Solar radiation in crop canopies.

Published online
01 Jan 1975
Content type
Journal article
Journal title
Journal of Applied Ecology

Szeicz, G.

Publication language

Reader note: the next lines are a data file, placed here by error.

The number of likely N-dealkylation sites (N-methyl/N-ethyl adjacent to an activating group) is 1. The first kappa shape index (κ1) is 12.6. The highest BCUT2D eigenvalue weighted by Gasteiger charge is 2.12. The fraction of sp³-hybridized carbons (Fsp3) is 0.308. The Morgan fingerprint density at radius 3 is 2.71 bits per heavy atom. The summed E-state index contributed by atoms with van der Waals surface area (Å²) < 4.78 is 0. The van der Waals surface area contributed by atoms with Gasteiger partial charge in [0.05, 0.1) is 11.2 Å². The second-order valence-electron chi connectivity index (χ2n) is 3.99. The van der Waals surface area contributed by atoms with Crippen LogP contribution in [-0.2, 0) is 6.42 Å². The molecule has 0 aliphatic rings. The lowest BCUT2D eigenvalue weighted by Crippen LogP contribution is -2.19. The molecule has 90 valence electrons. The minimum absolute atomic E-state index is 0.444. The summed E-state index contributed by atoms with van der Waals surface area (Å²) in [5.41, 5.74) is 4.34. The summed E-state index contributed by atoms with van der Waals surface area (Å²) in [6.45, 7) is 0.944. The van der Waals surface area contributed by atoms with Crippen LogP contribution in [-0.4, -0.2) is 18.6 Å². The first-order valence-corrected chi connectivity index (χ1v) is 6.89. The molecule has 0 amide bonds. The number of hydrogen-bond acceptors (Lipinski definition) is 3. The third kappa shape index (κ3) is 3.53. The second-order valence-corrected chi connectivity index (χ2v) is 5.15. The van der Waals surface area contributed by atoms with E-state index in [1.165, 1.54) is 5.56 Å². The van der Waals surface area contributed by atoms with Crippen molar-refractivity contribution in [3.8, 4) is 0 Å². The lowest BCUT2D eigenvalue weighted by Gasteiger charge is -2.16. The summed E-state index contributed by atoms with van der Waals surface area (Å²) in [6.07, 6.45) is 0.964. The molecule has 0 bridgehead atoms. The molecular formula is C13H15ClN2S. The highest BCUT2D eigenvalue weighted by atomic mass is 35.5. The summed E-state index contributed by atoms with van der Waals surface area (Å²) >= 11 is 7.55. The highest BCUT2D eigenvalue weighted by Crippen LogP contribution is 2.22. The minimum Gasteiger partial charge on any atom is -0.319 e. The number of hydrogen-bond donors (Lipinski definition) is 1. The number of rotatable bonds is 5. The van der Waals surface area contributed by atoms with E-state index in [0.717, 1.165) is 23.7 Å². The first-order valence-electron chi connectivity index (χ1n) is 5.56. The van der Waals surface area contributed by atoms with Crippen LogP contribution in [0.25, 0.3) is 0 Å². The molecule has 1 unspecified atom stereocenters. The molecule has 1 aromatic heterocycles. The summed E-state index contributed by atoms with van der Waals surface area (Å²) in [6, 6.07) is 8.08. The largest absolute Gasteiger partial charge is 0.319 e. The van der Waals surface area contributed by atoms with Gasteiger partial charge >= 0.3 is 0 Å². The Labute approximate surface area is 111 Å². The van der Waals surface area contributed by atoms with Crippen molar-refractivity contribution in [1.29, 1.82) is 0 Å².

Total solar, near infra-red, and photosynthetically active radiation were measured by tube solarimeters at Rothamsted in barley, sugar beet, field beans, kale and spring wheat. The measurements were used to obtain the sunfleck parameters (s) [see FCA 24, 2814(5)] and the general extinction coefficient of Kasanaga & Monsi (K'). Mean integral leaf transmission coefficients needed in the analyses were calculated from published transmission spectra. Crop transmission parameters calculated from the daily radiation totals changed little when crop cover was full, and the average sunfleck and extinction values, respectively, for total solar radiation were 0.60 and 0.48 for barley, 0.48 and 0.63 for sugar beet, 0.64-0.68 and 0.38 for field beans, 0.42-0.48 and 0.70 for kale, and 0.55-0.65 and 0.40 for wheat. In barley s changed slightly with depth in the canopy, but the change was often difficult to detect because of scatter in the experimental points. On cloudless days s changed somewhat in all crops when solar elevation, beta , was less than about 20 deg , but in the dense foliage of kale s was less sensitive to beta and showed no detectable change down to about 10 deg . Within the canopy, the photosynthetically active fraction of total solar radiation, eta L, changed rapidly; the shape of the curve describing the change with increasing LAI(L) was slightly different for the 3 main crops examined in detail, but was such that eta L was about half eta 0 at L = 5 for beans, 3.5 for kale and 4 for wheat.

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